A job-related back injury can happen for a number of reasons. Regardless of how your injury occurred, a back injury can compromise your ability to do your job well, move without pain and continue in the same line of employment. Do not dismiss your back injury as something that will resolve itself over time, but secure the help you need to ensure you get necessary medical care and time to recover.
Nurses often lift or reposition patients during their day-to-day work. According to the American Nurses Association, the average adult weighs 169 pounds; however, considering the size of the geriatric population and a rapid increase of obese patients, individual weights can range from 90 to almost 400 pounds.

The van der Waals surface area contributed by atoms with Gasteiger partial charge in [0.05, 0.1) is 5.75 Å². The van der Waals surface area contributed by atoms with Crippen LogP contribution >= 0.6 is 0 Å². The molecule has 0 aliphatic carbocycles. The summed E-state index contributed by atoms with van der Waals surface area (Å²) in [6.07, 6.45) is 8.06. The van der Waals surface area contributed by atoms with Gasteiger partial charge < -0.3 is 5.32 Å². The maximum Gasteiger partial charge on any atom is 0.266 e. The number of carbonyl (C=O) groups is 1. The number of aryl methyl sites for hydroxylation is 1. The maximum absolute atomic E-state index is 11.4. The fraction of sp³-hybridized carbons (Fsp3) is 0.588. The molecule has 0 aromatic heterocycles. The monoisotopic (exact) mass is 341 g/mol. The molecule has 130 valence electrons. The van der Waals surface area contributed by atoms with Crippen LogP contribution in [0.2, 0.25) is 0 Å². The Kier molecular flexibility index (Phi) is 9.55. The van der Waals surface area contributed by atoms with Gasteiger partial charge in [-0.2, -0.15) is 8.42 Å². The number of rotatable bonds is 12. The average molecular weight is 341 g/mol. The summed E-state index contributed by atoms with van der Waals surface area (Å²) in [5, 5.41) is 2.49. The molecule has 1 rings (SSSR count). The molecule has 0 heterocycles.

It is not uncommon for employers to provide safety protections against falling hazards and exposure to dangerous materials but to fail to take into account for the potential dangers of long-term exposure to vibrations. While vibrations from equipment, such as saws, sanders, chipping hammers and other power tools may seem innocuous, they can lead to a number of medical conditions.
Minnesota workers may be interested to learn about one of the most common injuries in the workplace. According to the Occupational Safety and Health Administration, approximately 1 million workers suffer from back pain each year, and it is the second most common reason that employees miss work. While lower back problems may not be catastrophic in nature, they are often painful and debilitating. Lower back issues are difficult to recover from completely, and those who suffer from this kind of injury are also prone to re-injury.